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I have noticed this several times. When I am boiling water, a few seconds before its boiling point, vapours are formed as usual. But if I turn the gas off before boiling, the moment it turns off, I see a lot of vapours being formed all of a sudden from the hot water for a second or two. Can anyone tell me why this happens?

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What you are seeing is not actually vapor - vapor is invisible. The mist seen above boiling water, commonly but inaccurately called vapor, is actually made of tiny droplets of liquid water, formed when the vapor cools down and condenses.

While the stove is on, the constant influx of vapor from the boiling water keeps the air above it hot, so condensation is minimal and there is little visible mist. When the gas is turned off, boiling stops, the air above the water cools down, and the vapor it contains suddenly condenses, creating a large plume of mist.

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    $\begingroup$ Great answer. I didn't even know what OP was talking about until you explained it. Kudos! $\endgroup$ Dec 21, 2018 at 16:22
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    $\begingroup$ ...and the hot combustion gases from the burner are also hiding the water vapor until the stove is off. $\endgroup$ Dec 21, 2018 at 20:53
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    $\begingroup$ That's a great explanation. This also cleared my misconceptions about vapour. Thanks! $\endgroup$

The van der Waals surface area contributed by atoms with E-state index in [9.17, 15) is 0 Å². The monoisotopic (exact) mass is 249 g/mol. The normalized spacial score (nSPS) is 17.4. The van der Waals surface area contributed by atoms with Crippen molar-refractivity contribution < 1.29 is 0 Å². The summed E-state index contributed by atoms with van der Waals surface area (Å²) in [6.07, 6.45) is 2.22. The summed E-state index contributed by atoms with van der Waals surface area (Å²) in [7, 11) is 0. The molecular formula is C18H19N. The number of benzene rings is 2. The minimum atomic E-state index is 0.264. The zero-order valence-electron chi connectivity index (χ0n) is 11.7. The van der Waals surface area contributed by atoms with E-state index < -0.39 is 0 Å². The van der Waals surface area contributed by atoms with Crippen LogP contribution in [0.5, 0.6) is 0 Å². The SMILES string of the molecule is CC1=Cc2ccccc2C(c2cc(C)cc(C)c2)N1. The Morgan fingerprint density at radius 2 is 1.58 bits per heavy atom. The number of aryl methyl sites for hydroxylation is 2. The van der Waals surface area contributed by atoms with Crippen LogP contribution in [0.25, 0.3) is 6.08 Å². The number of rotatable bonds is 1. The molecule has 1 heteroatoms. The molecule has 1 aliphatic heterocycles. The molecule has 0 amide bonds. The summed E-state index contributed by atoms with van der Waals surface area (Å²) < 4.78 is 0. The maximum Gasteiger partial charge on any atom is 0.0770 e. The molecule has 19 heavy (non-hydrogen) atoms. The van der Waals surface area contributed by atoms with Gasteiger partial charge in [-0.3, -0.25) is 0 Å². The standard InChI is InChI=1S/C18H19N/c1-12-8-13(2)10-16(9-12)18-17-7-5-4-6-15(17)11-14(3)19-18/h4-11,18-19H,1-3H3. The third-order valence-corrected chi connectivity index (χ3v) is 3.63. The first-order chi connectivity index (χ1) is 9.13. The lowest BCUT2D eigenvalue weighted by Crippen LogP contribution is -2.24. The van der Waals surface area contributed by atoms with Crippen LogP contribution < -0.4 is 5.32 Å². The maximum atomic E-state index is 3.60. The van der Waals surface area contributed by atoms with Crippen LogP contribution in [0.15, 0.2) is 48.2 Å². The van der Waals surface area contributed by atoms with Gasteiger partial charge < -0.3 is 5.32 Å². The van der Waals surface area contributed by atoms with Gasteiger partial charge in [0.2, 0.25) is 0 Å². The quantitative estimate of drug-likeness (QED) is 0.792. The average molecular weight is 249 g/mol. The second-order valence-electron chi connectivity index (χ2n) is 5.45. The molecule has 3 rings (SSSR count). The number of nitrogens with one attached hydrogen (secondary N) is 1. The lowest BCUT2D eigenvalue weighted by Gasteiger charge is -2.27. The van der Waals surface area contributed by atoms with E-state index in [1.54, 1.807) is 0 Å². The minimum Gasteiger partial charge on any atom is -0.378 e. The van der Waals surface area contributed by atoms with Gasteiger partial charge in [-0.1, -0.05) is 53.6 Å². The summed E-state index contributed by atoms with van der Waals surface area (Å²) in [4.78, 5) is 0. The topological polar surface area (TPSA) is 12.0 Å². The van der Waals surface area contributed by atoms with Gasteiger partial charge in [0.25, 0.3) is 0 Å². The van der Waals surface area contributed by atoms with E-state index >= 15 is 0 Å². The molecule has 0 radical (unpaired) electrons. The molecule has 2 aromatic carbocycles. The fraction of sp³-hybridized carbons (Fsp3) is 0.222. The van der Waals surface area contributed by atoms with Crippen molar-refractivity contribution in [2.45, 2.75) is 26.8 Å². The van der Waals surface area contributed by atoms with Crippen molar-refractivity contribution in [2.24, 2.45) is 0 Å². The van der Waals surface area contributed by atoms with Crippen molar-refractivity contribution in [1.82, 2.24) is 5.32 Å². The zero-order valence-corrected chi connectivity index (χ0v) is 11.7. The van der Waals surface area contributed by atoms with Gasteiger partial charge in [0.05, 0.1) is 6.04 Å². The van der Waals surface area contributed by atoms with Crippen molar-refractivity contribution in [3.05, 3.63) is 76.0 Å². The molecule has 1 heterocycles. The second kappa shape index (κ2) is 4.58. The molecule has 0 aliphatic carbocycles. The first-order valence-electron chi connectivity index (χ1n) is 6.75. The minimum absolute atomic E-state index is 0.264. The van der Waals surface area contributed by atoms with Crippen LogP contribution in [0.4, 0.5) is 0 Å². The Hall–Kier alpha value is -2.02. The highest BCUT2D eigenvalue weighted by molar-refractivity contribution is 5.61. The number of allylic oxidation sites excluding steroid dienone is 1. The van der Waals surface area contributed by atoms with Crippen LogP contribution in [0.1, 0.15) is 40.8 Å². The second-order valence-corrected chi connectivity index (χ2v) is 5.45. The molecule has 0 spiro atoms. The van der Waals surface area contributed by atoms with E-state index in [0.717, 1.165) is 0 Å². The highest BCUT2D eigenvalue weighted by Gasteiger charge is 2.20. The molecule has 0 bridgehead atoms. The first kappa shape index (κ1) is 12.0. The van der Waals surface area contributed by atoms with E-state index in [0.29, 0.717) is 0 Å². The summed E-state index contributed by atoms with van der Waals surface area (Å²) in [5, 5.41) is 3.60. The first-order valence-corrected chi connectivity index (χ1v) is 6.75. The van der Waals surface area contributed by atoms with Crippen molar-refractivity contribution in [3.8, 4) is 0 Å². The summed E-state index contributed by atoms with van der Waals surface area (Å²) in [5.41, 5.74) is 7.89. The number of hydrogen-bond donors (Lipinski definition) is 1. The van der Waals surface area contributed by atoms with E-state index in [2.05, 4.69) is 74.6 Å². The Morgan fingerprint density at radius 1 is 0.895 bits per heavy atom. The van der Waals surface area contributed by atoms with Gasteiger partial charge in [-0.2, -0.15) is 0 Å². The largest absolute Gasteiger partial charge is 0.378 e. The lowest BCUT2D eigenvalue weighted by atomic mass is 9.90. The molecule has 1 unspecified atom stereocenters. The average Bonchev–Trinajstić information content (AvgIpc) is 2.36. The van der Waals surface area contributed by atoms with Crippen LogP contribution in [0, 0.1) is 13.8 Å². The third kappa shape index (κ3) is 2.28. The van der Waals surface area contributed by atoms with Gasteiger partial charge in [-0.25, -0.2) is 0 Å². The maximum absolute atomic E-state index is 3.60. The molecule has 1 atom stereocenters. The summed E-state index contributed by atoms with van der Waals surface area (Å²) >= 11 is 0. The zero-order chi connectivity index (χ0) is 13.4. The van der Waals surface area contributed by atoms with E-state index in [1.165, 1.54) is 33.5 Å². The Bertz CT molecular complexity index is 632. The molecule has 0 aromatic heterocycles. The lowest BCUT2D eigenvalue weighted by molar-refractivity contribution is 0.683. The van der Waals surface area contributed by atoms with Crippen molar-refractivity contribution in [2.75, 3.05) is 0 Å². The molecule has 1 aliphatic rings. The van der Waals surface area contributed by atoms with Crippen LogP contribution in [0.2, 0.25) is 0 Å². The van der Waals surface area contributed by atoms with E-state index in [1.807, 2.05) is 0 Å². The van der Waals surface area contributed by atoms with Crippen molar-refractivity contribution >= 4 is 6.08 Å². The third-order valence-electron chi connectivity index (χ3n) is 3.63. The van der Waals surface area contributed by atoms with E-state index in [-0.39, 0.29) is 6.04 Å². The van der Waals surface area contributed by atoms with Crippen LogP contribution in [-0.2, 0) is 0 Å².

– user217702
    Dec 22, 2018 at 6:09
  • $\begingroup$ @user217702 If you consider this to be the right answer you should mark it as such. $\endgroup$ Dec 23, 2018 at 13:16
  • $\begingroup$ John Rennie's answer complements this one by considering the water vapour generated by combustion. I have not noticed the effect described by the OP with my electric burner. Curious. $\endgroup$
    – xxyzzy
    Dec 26, 2018 at 13:35
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Without seeing your experiment we can only speculate, but my guess is that this is due to the convection currents generated by the combustion of the gas.

When the gas is burning there is a large volume of hot carbon dioxide and water vapour generated by the combustion, and this flows upwards and around the pan. This has two effects. Firstly it keeps the temperatures high around and above the pan, so it hinders condensation of the water vapour. Secondly the flow rapidly carries away and condensed water droplets that do form. As soon as you turn off the gas these two effects cease so there is more rapid formation of condensed water droplets.

You might be interested in reading Amount of Steam Generated using Gas burner and Induction cooker as I think this is related to your question.

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    $\begingroup$ I've also observed the described phenomenon on my stove which is electric and thus doesn't have an combusting gasses. This seems to imply that there is at least something else at play. $\endgroup$ Dec 22, 2018 at 14:31
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Hotter steam has a diffraction index closer to air than steam which is cooler. As the steam cools the droplets get larger, increasing the diffraction making it appear like there is more, when in fact there is less.

Put another way, hot steam scatters light less than cool steam.

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